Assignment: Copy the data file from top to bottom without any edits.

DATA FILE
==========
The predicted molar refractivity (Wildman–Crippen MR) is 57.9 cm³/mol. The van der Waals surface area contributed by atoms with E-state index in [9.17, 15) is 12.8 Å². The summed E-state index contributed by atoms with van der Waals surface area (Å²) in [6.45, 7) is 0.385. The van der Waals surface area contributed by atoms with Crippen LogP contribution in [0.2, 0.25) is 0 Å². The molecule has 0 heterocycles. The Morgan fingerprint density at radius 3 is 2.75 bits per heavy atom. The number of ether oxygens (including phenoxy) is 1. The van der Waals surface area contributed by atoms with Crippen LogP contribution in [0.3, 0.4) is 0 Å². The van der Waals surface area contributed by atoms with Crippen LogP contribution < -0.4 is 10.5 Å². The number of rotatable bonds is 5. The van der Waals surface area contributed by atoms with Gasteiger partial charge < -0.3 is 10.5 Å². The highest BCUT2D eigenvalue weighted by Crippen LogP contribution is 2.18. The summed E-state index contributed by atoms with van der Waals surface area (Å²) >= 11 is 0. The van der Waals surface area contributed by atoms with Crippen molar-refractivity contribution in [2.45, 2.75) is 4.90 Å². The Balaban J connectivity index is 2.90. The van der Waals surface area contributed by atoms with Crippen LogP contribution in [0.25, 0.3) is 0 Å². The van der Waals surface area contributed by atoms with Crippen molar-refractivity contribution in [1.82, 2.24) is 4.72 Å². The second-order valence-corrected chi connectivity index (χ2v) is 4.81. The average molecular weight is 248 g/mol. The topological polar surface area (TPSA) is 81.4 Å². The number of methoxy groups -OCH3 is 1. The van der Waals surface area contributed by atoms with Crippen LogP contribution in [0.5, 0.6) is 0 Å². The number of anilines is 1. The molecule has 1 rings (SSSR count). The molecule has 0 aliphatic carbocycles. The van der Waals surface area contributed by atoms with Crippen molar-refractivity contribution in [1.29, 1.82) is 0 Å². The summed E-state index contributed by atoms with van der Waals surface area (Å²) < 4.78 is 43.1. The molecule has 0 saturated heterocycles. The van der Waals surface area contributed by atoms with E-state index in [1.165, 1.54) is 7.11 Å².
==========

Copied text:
The predicted molar refractivity (Wildman–Crippen MR) is 57.9 cm³/mol. The van der Waals surface area contributed by atoms with E-state index in [9.17, 15) is 12.8 Å². The summed E-state index contributed by atoms with van der Waals surface area (Å²) in [6.45, 7) is 0.385. The van der Waals surface area contributed by atoms with Crippen LogP contribution in [0.2, 0.25) is 0 Å². The molecule has 0 heterocycles. The Morgan fingerprint density at radius 3 is 2.75 bits per heavy atom. The number of ether oxygens (including phenoxy) is 1. The van der Waals surface area contributed by atoms with Crippen LogP contribution in [0.3, 0.4) is 0 Å². The van der Waals surface area contributed by atoms with Crippen LogP contribution < -0.4 is 10.5 Å². The number of rotatable bonds is 5. The van der Waals surface area contributed by atoms with Gasteiger partial charge < -0.3 is 10.5 Å². The highest BCUT2D eigenvalue weighted by Crippen LogP contribution is 2.18. The summed E-state index contributed by atoms with van der Waals surface area (Å²) >= 11 is 0. The van der Waals surface area contributed by atoms with Crippen molar-refractivity contribution in [2.45, 2.75) is 4.90 Å². The Balaban J connectivity index is 2.90. The van der Waals surface area contributed by atoms with Crippen LogP contribution in [0.25, 0.3) is 0 Å². The van der Waals surface area contributed by atoms with Crippen molar-refractivity contribution in [1.82, 2.24) is 4.72 Å². The second-order valence-corrected chi connectivity index (χ2v) is 4.81. The average molecular weight is 248 g/mol. The topological polar surface area (TPSA) is 81.4 Å². The number of methoxy groups -OCH3 is 1. The van der Waals surface area contributed by atoms with Crippen LogP contribution in [0.5, 0.6) is 0 Å². The number of anilines is 1. The molecule has 1 rings (SSSR count). The molecule has 0 aliphatic carbocycles. The van der Waals surface area contributed by atoms with Crippen molar-refractivity contribution in [1.29, 1.82) is 0 Å². The summed E-state index contributed by atoms with van der Waals surface area (Å²) < 4.78 is 43.1. The molecule has 0 saturated heterocycles. The van der Waals surface area contributed by atoms with E-state index in [1.165, 1.54) is 7.11 Å².